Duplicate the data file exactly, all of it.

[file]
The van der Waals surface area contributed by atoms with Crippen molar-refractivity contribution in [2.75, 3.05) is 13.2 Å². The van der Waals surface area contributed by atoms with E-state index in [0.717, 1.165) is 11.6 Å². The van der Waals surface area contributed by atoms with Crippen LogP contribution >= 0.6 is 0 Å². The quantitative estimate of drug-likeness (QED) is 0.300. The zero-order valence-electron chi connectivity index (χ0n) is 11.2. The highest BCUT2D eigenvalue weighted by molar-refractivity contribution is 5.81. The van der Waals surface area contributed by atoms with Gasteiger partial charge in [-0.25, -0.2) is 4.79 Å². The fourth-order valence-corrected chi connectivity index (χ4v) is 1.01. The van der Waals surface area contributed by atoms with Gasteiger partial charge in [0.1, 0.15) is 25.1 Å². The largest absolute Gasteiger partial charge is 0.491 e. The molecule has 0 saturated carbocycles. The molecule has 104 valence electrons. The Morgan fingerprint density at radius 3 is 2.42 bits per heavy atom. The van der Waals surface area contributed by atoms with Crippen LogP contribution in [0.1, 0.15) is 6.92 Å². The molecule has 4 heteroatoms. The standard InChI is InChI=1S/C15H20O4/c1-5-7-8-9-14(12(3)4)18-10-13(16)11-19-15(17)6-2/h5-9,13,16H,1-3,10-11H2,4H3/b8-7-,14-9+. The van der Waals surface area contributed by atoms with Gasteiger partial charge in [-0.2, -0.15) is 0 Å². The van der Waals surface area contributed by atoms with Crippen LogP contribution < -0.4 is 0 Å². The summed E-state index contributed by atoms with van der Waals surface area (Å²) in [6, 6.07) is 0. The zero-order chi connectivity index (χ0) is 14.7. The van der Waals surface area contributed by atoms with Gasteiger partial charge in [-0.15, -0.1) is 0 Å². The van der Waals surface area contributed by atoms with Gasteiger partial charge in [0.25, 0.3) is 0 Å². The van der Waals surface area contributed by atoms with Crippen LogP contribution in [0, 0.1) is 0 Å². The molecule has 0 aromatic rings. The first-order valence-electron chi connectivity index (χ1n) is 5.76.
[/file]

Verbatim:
The van der Waals surface area contributed by atoms with Crippen molar-refractivity contribution in [2.75, 3.05) is 13.2 Å². The van der Waals surface area contributed by atoms with E-state index in [0.717, 1.165) is 11.6 Å². The van der Waals surface area contributed by atoms with Crippen LogP contribution >= 0.6 is 0 Å². The quantitative estimate of drug-likeness (QED) is 0.300. The zero-order valence-electron chi connectivity index (χ0n) is 11.2. The highest BCUT2D eigenvalue weighted by molar-refractivity contribution is 5.81. The van der Waals surface area contributed by atoms with Gasteiger partial charge in [-0.25, -0.2) is 4.79 Å². The fourth-order valence-corrected chi connectivity index (χ4v) is 1.01. The van der Waals surface area contributed by atoms with Gasteiger partial charge in [0.1, 0.15) is 25.1 Å². The largest absolute Gasteiger partial charge is 0.491 e. The molecule has 0 saturated carbocycles. The molecule has 104 valence electrons. The Morgan fingerprint density at radius 3 is 2.42 bits per heavy atom. The van der Waals surface area contributed by atoms with Crippen LogP contribution in [0.1, 0.15) is 6.92 Å². The molecule has 4 heteroatoms. The standard InChI is InChI=1S/C15H20O4/c1-5-7-8-9-14(12(3)4)18-10-13(16)11-19-15(17)6-2/h5-9,13,16H,1-3,10-11H2,4H3/b8-7-,14-9+. The van der Waals surface area contributed by atoms with Gasteiger partial charge in [-0.2, -0.15) is 0 Å². The van der Waals surface area contributed by atoms with Crippen LogP contribution < -0.4 is 0 Å². The summed E-state index contributed by atoms with van der Waals surface area (Å²) in [6, 6.07) is 0. The zero-order chi connectivity index (χ0) is 14.7. The van der Waals surface area contributed by atoms with Gasteiger partial charge in [-0.15, -0.1) is 0 Å². The van der Waals surface area contributed by atoms with Gasteiger partial charge in [0.25, 0.3) is 0 Å². The van der Waals surface area contributed by atoms with Crippen LogP contribution in [0, 0.1) is 0 Å². The molecule has 0 aromatic rings. The first-order valence-electron chi connectivity index (χ1n) is 5.76.